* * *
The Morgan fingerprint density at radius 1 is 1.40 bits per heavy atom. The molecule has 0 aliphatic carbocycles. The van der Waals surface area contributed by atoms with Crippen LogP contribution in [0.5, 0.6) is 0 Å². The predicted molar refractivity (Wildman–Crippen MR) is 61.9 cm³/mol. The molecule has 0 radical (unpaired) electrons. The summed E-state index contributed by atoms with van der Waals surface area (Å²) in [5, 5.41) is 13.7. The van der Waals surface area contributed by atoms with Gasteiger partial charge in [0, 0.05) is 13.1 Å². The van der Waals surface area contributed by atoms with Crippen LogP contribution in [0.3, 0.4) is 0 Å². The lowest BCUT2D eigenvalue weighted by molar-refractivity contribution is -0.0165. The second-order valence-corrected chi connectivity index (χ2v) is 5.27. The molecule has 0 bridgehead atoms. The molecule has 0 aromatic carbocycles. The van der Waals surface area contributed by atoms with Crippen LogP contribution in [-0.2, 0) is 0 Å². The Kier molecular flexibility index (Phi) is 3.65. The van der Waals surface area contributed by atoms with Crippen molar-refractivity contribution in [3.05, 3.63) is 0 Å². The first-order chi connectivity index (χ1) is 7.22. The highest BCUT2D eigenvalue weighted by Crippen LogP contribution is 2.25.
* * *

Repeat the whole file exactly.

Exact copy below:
The Morgan fingerprint density at radius 1 is 1.40 bits per heavy atom. The molecule has 0 aliphatic carbocycles. The van der Waals surface area contributed by atoms with Crippen LogP contribution in [0.5, 0.6) is 0 Å². The predicted molar refractivity (Wildman–Crippen MR) is 61.9 cm³/mol. The molecule has 0 radical (unpaired) electrons. The summed E-state index contributed by atoms with van der Waals surface area (Å²) in [5, 5.41) is 13.7. The van der Waals surface area contributed by atoms with Gasteiger partial charge in [0, 0.05) is 13.1 Å². The van der Waals surface area contributed by atoms with Crippen LogP contribution in [0.3, 0.4) is 0 Å². The lowest BCUT2D eigenvalue weighted by molar-refractivity contribution is -0.0165. The second-order valence-corrected chi connectivity index (χ2v) is 5.27. The molecule has 0 bridgehead atoms. The molecule has 0 aromatic carbocycles. The van der Waals surface area contributed by atoms with Crippen LogP contribution in [-0.2, 0) is 0 Å². The Kier molecular flexibility index (Phi) is 3.65. The van der Waals surface area contributed by atoms with Crippen molar-refractivity contribution in [3.05, 3.63) is 0 Å². The first-order chi connectivity index (χ1) is 7.22. The highest BCUT2D eigenvalue weighted by Crippen LogP contribution is 2.25.